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Industry comes of Age 1865-1900 - PowerPoint PPT Presentation

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Industry comes of Age 1865-1900. “The wealthy class is becoming more wealthy; but the poorer class is becoming more dependent.” Henry George 1879 . Great men aren’t politicians Great men are lured to big business America is now an industrial giant in the world wide market.

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Industry comes of Age 1865-1900

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Industry comes of age 1865 1900

Industry comes of Age 1865-1900

“The wealthy class is becoming more wealthy; but the poorer class is becoming more dependent.” Henry George 1879

Industry comes of age

Great men aren’t politicians

Great men are lured to big business

America is now an industrial giant in the world wide market

Industry Comes of Age

The iron colt becomes an iron horse

RR’s explode after ACW

US government subsidized the first two transcontinental RR because they are costly and risky, but if successful they can promote national unity and economic growth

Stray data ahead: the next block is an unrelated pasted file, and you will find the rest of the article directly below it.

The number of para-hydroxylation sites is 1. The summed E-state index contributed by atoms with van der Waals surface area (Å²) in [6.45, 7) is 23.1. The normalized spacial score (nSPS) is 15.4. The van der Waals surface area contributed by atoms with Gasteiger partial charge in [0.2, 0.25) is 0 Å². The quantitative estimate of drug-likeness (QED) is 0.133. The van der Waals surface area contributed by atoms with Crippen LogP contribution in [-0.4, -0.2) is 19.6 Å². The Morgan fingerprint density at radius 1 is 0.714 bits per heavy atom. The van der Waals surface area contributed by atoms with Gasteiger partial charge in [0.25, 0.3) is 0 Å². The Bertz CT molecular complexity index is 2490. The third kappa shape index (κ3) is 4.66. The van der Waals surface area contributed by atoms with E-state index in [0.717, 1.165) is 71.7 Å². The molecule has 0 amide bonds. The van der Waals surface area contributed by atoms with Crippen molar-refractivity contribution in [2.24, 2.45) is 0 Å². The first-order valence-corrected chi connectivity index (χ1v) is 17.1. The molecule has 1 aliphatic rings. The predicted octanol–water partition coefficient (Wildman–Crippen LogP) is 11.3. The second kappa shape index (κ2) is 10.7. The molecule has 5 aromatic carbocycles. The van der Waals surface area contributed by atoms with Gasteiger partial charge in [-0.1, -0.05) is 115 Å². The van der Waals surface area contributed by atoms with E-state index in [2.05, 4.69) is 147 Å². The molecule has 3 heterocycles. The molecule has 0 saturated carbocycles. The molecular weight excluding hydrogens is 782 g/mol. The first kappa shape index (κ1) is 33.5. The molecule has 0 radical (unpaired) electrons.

The Iron Colt Becomes an Iron Horse

The iron colt becomes an iron horse1

Land grants

Give RR’s broad strips of lands, can pick and choose, sometimes dragged their feet angering potential settlers

People upset by “giveaways” but RR’s hook up government with preferential rates for postal service and military traffic

The Iron Colt Becomes an Iron Horse

Spanning the continent with rails

ACW-south leaves the union

North (union) wants to secure gold rich California

Union Pacific RR starts from Omaha

Some corruption (Credit Mobilier)

Workers are mainly “paddies”

Many conflicts with Natives